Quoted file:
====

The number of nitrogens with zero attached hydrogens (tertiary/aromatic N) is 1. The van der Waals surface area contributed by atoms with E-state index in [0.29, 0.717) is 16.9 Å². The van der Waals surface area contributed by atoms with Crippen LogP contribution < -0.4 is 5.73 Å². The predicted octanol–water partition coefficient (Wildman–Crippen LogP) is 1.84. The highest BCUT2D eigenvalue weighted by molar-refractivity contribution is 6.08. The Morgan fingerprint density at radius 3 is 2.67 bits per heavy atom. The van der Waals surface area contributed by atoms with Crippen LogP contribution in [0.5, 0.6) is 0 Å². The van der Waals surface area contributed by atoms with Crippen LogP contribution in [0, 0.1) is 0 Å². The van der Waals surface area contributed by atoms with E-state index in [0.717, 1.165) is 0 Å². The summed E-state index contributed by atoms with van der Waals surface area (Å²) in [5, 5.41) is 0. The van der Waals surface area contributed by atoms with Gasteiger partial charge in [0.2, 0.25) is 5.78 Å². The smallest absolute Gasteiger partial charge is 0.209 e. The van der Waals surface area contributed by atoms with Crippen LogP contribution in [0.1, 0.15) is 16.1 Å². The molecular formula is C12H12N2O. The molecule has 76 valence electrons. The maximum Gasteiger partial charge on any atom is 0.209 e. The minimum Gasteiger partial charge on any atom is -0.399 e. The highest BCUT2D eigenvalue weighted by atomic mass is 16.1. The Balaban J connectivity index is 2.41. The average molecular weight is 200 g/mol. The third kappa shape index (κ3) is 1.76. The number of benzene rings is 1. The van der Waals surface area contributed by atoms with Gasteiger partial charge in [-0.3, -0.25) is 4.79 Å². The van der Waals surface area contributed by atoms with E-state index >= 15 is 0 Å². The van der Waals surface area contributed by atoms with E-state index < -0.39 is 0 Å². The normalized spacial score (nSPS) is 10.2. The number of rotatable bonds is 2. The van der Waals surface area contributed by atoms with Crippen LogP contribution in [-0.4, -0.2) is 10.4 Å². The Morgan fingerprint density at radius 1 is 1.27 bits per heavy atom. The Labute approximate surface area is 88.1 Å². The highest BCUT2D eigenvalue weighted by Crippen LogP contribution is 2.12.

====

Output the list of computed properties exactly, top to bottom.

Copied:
The number of nitrogens with zero attached hydrogens (tertiary/aromatic N) is 1. The van der Waals surface area contributed by atoms with E-state index in [0.29, 0.717) is 16.9 Å². The van der Waals surface area contributed by atoms with Crippen LogP contribution < -0.4 is 5.73 Å². The predicted octanol–water partition coefficient (Wildman–Crippen LogP) is 1.84. The highest BCUT2D eigenvalue weighted by molar-refractivity contribution is 6.08. The Morgan fingerprint density at radius 3 is 2.67 bits per heavy atom. The van der Waals surface area contributed by atoms with Crippen LogP contribution in [0.5, 0.6) is 0 Å². The van der Waals surface area contributed by atoms with Crippen LogP contribution in [0, 0.1) is 0 Å². The van der Waals surface area contributed by atoms with E-state index in [0.717, 1.165) is 0 Å². The summed E-state index contributed by atoms with van der Waals surface area (Å²) in [5, 5.41) is 0. The van der Waals surface area contributed by atoms with Gasteiger partial charge in [0.2, 0.25) is 5.78 Å². The smallest absolute Gasteiger partial charge is 0.209 e. The van der Waals surface area contributed by atoms with Crippen LogP contribution in [0.1, 0.15) is 16.1 Å². The molecular formula is C12H12N2O. The molecule has 76 valence electrons. The maximum Gasteiger partial charge on any atom is 0.209 e. The minimum Gasteiger partial charge on any atom is -0.399 e. The highest BCUT2D eigenvalue weighted by atomic mass is 16.1. The Balaban J connectivity index is 2.41. The average molecular weight is 200 g/mol. The third kappa shape index (κ3) is 1.76. The number of benzene rings is 1. The van der Waals surface area contributed by atoms with Gasteiger partial charge in [-0.3, -0.25) is 4.79 Å². The van der Waals surface area contributed by atoms with E-state index >= 15 is 0 Å². The van der Waals surface area contributed by atoms with E-state index < -0.39 is 0 Å². The normalized spacial score (nSPS) is 10.2. The number of rotatable bonds is 2. The van der Waals surface area contributed by atoms with Crippen LogP contribution in [-0.4, -0.2) is 10.4 Å². The Morgan fingerprint density at radius 1 is 1.27 bits per heavy atom. The Labute approximate surface area is 88.1 Å². The highest BCUT2D eigenvalue weighted by Crippen LogP contribution is 2.12.